Saturday, September 11, 2010

A Devon Jungle Garden!

I thought it was high time that I showed a few shots of one of the gardens I've been involved in this year.

This freshly created jungle style garden was planted up at the beginning of the season, although the initial concept and design was drafted out during the horrendously cold weather of January and February earlier this year.

When I first saw this particular site I was blown away by its potential, the long and narrow plot leading down to a small brook lent itself perfectly to an exotic jungly theme. There was, however, an enormous amount of work (and still is!) involved in clearing the dense thicket of brambles, nettles and other persistent weeds that smothered parts of the site.

This is a garden of surprises, complete with a beautiful mock ruin building constructed from re-used bricks and local stones. It serves as a wonderful spot for a bbq on warm summer evenings!

Afternoon sunlight highlighting the beauty of Musa basjoo foliage with Cordyline australis behind.

The transformation from a bare site to a plant-filled jungle paradise has been remarkable over just one season. It never ceases to amaze me how quickly large leaved plants such as bananas and tree ferns can grow! I never get tired of these plants. The creation of this particular border is the first phase in a number of planned new areas and features to the garden. More exotic planting is in the pipeline!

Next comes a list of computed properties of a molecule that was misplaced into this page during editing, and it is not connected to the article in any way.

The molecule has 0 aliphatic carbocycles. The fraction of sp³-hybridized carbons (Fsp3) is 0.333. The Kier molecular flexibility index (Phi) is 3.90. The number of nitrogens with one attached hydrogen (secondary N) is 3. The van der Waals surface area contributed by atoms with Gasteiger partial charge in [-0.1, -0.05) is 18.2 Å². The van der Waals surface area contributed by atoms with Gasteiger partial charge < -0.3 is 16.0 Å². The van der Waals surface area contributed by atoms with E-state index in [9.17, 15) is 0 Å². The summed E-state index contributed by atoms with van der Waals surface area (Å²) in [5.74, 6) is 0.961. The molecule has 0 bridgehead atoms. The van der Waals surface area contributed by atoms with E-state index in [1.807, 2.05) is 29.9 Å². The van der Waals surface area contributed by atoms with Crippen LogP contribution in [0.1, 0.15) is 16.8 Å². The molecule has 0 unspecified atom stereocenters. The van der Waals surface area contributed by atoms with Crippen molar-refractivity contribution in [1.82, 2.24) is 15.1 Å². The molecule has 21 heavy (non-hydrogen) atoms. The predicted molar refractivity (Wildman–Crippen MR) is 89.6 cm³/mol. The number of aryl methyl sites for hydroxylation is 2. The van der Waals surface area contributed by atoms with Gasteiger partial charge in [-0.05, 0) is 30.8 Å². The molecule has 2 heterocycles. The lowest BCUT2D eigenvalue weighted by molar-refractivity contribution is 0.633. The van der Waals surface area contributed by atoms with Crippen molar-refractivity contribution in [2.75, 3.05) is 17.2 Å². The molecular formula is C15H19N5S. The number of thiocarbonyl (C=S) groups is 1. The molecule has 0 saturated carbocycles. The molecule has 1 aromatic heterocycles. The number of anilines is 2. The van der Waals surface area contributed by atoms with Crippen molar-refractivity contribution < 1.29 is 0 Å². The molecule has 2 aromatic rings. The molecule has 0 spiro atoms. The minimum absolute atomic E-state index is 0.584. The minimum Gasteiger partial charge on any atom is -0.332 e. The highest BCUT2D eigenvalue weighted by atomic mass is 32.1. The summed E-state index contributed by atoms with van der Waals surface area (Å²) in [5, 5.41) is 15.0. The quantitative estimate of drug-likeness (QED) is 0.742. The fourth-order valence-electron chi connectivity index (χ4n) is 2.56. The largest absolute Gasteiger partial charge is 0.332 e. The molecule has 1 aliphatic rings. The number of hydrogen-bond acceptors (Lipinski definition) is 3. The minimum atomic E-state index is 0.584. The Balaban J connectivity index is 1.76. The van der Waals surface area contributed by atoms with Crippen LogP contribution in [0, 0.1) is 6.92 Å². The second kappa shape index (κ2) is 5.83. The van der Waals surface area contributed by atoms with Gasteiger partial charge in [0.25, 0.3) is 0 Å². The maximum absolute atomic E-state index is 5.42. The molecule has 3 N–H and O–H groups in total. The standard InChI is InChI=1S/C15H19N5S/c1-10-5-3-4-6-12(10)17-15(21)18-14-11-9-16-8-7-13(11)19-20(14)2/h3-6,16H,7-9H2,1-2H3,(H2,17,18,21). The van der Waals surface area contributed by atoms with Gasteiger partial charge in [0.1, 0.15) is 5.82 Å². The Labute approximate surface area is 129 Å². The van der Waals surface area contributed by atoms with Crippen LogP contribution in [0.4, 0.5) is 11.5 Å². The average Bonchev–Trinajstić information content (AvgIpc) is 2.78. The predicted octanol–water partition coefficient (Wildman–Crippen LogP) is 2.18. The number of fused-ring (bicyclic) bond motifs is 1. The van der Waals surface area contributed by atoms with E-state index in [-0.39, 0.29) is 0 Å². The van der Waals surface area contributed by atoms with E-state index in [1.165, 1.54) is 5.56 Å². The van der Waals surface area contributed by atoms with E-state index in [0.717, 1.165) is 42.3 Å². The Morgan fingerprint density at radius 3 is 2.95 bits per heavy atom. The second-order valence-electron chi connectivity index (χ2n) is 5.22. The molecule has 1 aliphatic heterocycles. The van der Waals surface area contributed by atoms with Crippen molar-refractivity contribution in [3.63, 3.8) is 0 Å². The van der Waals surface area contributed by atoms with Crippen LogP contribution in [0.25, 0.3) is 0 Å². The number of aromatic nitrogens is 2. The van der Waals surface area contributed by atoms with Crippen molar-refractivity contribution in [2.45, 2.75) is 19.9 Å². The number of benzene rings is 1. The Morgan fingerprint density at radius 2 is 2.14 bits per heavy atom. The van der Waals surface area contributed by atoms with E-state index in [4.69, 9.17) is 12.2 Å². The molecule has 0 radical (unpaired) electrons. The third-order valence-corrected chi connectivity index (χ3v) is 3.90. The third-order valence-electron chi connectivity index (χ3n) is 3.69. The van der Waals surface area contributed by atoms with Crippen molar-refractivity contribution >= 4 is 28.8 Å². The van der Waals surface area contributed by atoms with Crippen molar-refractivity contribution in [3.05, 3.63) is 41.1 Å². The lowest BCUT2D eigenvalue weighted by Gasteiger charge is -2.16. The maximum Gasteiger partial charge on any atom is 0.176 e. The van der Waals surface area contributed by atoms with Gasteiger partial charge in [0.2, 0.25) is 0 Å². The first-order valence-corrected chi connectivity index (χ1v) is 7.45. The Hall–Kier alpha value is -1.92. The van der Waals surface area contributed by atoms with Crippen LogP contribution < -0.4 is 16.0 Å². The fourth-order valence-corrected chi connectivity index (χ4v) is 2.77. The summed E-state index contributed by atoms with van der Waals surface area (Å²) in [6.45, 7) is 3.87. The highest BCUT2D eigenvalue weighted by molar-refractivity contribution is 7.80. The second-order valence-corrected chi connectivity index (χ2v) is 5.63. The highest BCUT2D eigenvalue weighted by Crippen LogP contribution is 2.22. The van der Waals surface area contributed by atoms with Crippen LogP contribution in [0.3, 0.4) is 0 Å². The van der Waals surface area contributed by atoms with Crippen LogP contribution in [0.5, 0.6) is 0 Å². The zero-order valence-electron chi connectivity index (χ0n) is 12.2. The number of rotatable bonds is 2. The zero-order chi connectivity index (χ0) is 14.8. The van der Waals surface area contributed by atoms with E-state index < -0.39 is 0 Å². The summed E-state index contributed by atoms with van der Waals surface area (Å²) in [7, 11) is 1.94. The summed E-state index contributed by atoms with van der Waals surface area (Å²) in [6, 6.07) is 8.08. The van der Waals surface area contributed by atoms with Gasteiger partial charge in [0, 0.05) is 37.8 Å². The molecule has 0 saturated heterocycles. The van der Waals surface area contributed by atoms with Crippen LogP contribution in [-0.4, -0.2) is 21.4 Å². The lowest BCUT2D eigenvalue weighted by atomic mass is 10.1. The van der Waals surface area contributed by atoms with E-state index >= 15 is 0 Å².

A good sized Trachycarpus fortunei along with Cordyline australis and a couple of superb specimens of Dicksonia antarctica provide a framework to the jungle. Bananas such as Musa basjoo, Musella lasiocarpa and Ensete ventricosum Maurelii add a further touch of the exotic with their enormous sail-like leaves.

The dramatic arching fronds of Dicksonia antarctica along with Ensete ventricosum Maurelii and Cordyline Australis

Cannas and dahlias fill out the space in between, along with Ricinus and numerous ferns. Hostas have been thriving under the shade cast by all this foliage.

Ricinus communis, Dahlias and pumpkins create a dense display of foliage and colour

Perhaps one of the most unusual effects has been created by planting pumpkins amongst all this exotica, and leaving them to weave their own course through the border. Their large circular leaves take on a much more tropical feel when seen growing with bananas and tree ferns and this is a great idea for filling out new jungle style borders.

Two shots of Ensete ventricosum Maurelii surrounded by rampant pumpkins!



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